Through November 2nd.
Regarding TOBY (Wayfarers' Project Wall):
Noa Leshem-Gradus: Self-Portrait
This fall, Wayfarers is pleased to present Self-Portrait, a new site-responsive installation by Noa Leshem-Gradus. Comprised of two live-feed cameras placed in different parts of the gallery, plus an extended video of Leshem-Gradus’s 2011 sound piece, Shut-up honey (Protect Yourself), in which the artist played automated MTA announcements in Washington Square Park, Self-Portrait investigates issues of space, control, surveillance and privacy in the digital age. As one camera overlooksWayfarers’ front exhibition gallery, another camera is trained on Wayfarers’ multipurpose project space, and the feeds from both stream to this latter shared space so that viewers can alternately look at themselves or surreptitiously watch other visitors in the gallery.
In the present era of the NSA, Edward Snowden, Google Glass, the Cloud, Facebook, drones and the Patriot Act, the division between public and private is an increasingly contested space. More and more in this surveillance state, the contents of our lives are being accessed, scrutinized and recorded both with and without our permission, making how we present ourselves, how we view others, how others see us and how we perceive our place in our surroundings some of today’s most salient concerns. In Self-Portrait, Leshem-Gradus has created a space in which the mechanics of surveillance are laid bare, prompting us to confront our roles as performers, voyeurs and victims and to address the feelings of lust, shame, titillation and fear that accompany watching someone or being watched by someone else on camera. Turning the video camera, TV and phone, or the tools of our mediated reality, back on themselves, Leshem-Gradus transforms Wayfarers’ project space—a room of hazy boundaries and shifting purposes, a room that we might otherwise fail to notice—into a hyperaware environment where we are cognizant of existing in that exact time and place and in the presence of other people who may or may not be watching us as we watch them.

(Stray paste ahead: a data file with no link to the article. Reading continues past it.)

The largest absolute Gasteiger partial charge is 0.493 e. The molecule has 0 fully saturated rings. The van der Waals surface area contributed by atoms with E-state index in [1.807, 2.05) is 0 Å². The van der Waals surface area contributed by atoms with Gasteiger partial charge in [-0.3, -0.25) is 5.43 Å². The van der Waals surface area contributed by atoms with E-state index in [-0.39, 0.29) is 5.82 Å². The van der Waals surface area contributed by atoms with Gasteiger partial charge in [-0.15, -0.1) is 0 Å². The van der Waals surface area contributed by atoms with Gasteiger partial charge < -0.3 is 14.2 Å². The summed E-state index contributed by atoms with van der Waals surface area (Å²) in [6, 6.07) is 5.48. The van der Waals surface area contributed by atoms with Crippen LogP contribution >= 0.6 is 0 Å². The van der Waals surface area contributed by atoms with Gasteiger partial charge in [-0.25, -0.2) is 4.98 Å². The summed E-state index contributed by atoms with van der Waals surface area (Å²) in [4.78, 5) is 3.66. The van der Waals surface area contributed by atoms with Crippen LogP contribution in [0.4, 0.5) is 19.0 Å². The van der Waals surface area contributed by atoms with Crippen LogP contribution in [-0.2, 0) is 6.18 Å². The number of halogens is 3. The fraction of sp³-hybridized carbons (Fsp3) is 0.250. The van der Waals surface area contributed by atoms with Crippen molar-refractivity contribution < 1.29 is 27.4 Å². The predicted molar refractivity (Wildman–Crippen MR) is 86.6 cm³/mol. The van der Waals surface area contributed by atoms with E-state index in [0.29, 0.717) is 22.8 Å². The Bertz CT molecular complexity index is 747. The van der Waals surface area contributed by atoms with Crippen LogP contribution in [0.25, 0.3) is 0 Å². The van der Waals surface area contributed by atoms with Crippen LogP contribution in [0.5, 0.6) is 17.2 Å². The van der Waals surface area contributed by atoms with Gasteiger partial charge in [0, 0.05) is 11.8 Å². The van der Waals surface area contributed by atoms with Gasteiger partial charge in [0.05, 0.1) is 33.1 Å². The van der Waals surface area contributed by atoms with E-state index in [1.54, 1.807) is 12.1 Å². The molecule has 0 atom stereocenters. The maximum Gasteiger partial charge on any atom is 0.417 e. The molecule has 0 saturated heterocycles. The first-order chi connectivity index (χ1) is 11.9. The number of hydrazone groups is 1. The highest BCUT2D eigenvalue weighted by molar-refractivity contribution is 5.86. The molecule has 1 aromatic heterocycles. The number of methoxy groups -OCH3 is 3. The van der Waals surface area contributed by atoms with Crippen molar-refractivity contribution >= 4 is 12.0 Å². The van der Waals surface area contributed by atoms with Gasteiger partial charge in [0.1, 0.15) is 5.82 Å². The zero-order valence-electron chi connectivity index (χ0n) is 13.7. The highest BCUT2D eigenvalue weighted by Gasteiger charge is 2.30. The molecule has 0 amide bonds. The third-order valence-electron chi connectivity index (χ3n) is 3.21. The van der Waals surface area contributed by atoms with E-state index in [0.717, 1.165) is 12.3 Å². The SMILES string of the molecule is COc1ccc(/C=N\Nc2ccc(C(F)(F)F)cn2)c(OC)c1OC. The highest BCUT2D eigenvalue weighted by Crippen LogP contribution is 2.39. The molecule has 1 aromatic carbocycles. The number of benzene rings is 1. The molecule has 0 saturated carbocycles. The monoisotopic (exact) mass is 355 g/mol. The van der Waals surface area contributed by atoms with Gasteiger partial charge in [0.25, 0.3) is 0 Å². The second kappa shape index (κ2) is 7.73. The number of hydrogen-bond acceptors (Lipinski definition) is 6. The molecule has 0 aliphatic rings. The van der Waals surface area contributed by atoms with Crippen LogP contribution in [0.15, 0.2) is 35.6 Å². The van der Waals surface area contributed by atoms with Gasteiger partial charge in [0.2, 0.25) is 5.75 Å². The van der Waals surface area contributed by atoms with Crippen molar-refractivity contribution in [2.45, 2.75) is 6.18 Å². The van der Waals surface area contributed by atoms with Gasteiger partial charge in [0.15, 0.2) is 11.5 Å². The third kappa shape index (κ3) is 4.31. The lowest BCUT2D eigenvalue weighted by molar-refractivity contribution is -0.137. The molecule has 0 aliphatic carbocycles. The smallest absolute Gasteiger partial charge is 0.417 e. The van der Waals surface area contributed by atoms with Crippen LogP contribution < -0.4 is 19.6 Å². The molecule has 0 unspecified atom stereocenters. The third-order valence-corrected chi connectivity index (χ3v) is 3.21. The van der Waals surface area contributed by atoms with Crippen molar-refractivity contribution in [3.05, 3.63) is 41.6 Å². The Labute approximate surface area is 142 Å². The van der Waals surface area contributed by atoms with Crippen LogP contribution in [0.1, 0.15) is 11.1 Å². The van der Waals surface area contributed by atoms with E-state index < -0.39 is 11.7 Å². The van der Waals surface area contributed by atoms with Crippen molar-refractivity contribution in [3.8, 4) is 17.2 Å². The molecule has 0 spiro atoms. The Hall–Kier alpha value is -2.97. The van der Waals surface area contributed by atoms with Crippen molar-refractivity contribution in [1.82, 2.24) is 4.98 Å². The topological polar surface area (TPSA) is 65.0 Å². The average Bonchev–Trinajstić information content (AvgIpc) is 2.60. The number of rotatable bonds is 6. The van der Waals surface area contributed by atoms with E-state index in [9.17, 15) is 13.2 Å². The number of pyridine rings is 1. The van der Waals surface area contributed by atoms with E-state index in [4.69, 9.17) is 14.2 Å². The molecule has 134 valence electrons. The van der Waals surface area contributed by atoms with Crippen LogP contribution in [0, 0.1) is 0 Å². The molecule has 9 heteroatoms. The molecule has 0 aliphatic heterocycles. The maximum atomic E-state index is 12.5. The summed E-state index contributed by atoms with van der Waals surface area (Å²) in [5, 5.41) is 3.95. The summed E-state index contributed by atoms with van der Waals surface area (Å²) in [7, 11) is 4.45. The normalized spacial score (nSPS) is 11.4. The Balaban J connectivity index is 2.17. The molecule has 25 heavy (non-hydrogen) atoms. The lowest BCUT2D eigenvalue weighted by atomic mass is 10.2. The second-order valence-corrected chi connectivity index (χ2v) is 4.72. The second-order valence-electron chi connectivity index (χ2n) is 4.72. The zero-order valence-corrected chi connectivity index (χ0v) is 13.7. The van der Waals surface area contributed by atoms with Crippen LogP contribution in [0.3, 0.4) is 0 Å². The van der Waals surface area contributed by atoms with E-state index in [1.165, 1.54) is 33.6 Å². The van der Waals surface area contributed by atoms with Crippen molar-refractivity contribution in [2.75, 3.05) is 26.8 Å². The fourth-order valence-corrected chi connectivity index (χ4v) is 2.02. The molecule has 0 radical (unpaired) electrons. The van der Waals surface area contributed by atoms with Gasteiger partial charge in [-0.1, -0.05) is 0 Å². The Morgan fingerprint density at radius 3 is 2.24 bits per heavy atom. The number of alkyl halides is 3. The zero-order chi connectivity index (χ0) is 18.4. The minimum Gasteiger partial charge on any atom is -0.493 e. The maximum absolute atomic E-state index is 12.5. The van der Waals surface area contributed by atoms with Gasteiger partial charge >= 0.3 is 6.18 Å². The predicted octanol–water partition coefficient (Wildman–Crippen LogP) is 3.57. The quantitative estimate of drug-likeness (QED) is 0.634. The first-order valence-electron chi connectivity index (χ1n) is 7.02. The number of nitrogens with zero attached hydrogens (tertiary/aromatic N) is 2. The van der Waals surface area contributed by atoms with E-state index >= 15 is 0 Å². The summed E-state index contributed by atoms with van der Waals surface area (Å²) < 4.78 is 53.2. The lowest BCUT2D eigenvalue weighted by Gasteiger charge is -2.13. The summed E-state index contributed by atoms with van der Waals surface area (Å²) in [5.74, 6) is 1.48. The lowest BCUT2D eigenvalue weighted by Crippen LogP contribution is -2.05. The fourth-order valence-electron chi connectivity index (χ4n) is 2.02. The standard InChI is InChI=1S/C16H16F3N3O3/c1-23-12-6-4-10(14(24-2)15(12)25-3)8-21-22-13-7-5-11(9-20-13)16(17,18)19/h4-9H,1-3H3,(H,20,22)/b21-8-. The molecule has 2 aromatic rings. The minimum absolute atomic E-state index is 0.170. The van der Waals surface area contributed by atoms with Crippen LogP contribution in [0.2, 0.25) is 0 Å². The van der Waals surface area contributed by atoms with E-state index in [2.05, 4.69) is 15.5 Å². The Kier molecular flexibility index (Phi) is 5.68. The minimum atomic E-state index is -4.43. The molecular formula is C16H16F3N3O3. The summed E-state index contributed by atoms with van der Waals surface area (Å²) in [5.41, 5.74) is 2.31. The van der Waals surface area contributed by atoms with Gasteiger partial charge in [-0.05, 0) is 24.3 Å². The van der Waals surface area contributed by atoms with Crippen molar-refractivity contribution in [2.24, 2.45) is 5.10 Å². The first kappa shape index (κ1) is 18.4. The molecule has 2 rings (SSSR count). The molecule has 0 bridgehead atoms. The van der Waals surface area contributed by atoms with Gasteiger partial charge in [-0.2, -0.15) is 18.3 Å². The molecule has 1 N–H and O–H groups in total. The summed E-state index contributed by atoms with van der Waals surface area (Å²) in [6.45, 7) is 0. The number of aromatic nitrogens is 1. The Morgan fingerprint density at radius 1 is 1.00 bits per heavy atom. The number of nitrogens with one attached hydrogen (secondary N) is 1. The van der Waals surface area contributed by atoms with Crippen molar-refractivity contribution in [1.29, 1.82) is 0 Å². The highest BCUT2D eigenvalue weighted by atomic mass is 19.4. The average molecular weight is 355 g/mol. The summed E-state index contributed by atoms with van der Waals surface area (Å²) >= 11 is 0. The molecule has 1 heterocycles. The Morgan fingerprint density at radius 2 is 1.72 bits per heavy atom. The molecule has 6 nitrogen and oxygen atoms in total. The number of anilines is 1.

Discussing her interests in phenomenology and the politics of space, the artist says, “Since the meaning of space derives for each of us from our individual experiences, it would seem that our experiences are utterly private. Yet space is also experienced collectively. I focus on the visual, as well as sound, smell, temperature and memory. As Maurice Merleau-Ponty explained in Phenomenology of Perception, ‘synaesthetic perception is the rule, and we are unaware of it only because scientific knowledge shifts the center of gravity of experience, so that we have unlearned how to see, hear, and generally speaking feel....’ I also consider how our use of language and our design of space reinforce dominant ideologies relating to ideas of good and bad, and success and happiness, and how the same factors that reinforce dominant societal norms may also lend themselves to the alienation of the individual from society and its norms.”
Noa Leshem-Gradus lives and works in Brooklyn, NY. Born in New York and raised in Tel-Aviv, Leshem-Gradus has earned degrees from the School of Visual Arts (SVA) in New York and the Universität der Künste in Berlin. Her work has been exhibited in New York, Miami, Berlin and Tel-Aviv, and in shows at the Brooklyn Museum, PooL Art Fair, Verge Art Fair, Family Business Gallery and more. She is currently enrolled in SVA’s MA program Critical Theory and the Arts.